How A+E Networks cross-promotes podcasts to improve discovery
A major challenge for pretty much anyone with a podcast these days is the issue of discovery. As more and more publishers invest in podcast production, it’s becoming harder to find and grow an audience. At A+E Networks, one way of overcoming this issue is through cross-promotion — both internally and externally.
“Cross-promoting your podcast and other podcasts is still the most effective way to find a new audience,” said Jessie Katz, vp of audio programming and podcasting for A+E Networks, on Wednesday at the Digiday Publishing Summit in Key Biscayne, Fla.
A+E Networks has 13 podcasts, with a mix of companion podcasts to TV shows on A&E, Lifetime and History channels; spin-off podcasts from those shows and original podcasts.
A+E Networks markets its podcasts to its large television audience, with coordination by the marketing teams that support the company’s podcasts and TV shows.
“We get a lot of airtime, with promos and bumpers and lower-thirds promoting our podcasts,” Katz said. On the podcast side, “we always reserve promotional space on our podcast to promote our on-air initiatives and specials and premieres.”
As a result, A+E’s podcasts often experience a spike in listeners for at least a few weeks when the shows get promoted on TV. “For example, we might see a 40% spike in listens after we promote a podcast on-air. That might peter out, but we’ll still retain maybe a 10-15% increase in listenership after that,” Katz said.
This tactic doesn’t always work, Katz admitted, and A+E is still testing out this strategy.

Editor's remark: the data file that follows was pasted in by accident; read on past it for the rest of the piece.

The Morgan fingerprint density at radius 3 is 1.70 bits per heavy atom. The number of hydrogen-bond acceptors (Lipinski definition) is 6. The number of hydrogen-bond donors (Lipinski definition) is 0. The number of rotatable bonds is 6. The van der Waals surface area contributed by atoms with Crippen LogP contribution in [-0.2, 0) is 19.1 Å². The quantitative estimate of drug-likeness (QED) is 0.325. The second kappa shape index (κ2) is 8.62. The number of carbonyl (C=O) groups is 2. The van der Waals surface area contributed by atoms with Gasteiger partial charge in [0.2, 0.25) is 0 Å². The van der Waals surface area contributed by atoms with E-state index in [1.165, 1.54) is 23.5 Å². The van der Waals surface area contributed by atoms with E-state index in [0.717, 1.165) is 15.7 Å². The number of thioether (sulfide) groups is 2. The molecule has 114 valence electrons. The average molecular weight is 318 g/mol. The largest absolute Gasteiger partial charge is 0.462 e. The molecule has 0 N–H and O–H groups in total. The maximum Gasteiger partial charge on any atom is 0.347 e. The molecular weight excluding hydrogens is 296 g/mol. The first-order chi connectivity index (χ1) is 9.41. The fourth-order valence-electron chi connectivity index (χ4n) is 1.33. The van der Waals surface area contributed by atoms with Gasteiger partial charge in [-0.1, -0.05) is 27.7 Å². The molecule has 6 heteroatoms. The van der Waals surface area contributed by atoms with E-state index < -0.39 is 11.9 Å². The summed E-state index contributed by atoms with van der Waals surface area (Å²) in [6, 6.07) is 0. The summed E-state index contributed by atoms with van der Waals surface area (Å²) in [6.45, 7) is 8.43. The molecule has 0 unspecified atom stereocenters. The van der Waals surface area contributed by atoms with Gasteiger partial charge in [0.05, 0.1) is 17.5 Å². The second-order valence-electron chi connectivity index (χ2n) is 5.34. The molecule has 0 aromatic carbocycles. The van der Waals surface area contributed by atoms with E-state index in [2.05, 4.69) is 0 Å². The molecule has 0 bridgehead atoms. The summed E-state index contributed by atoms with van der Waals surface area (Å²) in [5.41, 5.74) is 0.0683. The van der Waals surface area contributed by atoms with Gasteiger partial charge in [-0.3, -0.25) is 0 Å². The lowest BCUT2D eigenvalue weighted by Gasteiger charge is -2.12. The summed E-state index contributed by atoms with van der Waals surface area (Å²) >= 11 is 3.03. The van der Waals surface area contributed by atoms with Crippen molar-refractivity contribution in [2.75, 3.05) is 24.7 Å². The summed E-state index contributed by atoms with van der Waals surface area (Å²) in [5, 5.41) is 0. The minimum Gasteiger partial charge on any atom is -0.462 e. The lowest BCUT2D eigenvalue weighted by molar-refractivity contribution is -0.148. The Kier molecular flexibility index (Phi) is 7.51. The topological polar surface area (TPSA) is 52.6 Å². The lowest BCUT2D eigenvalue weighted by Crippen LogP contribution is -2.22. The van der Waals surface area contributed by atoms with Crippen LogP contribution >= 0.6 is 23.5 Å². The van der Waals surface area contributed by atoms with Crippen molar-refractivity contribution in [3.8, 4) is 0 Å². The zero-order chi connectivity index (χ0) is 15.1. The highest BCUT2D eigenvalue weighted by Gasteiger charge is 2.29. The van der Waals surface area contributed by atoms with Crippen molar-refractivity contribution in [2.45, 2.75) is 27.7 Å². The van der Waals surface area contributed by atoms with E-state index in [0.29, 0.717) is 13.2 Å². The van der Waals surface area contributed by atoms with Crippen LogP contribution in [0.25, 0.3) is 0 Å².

On the other hand, landing deals with other production companies and platforms “has been huge for us,” Katz said at DPS. A+E Networks works with WNYC and Cadence13 on some of its podcasts, which are “companies that already have their own massive, very engaged audiences,” and content alignment, Katz said. Working together has “supercharged” A+E Networks’ efforts, by bringing together production and sales resources.
Partnerships are also helpful in getting podcasts to reach a larger audience, Katz said. Both companies can advertise the shows they’re making together, as well as run promos for other shows in their own networks. Podcasts that are co-produced find an audience “faster” than those that don’t have a partner, Katz said.
But the trade-off is sharing revenue with someone else. A+E Networks makes money from its podcasts with advertising, specifically ads that are host-read and dynamically-inserted, or programmatic ads that run in unsold inventory.
A+E considers a number of factors before it decides to bring in an outside company: whether or not the show can be produced internally by A+E Networks’ small in-house team, where the intellectual property is coming from and how much money each partner will put into marketing the podcast, Katz said.
“Those things are all the pros and cons we weigh when we think about how much revenue we’re willing to share,” she said. But coughing up part of a podcast’s earnings is worth it, if it means reaching a “very large audience,” Katz added.
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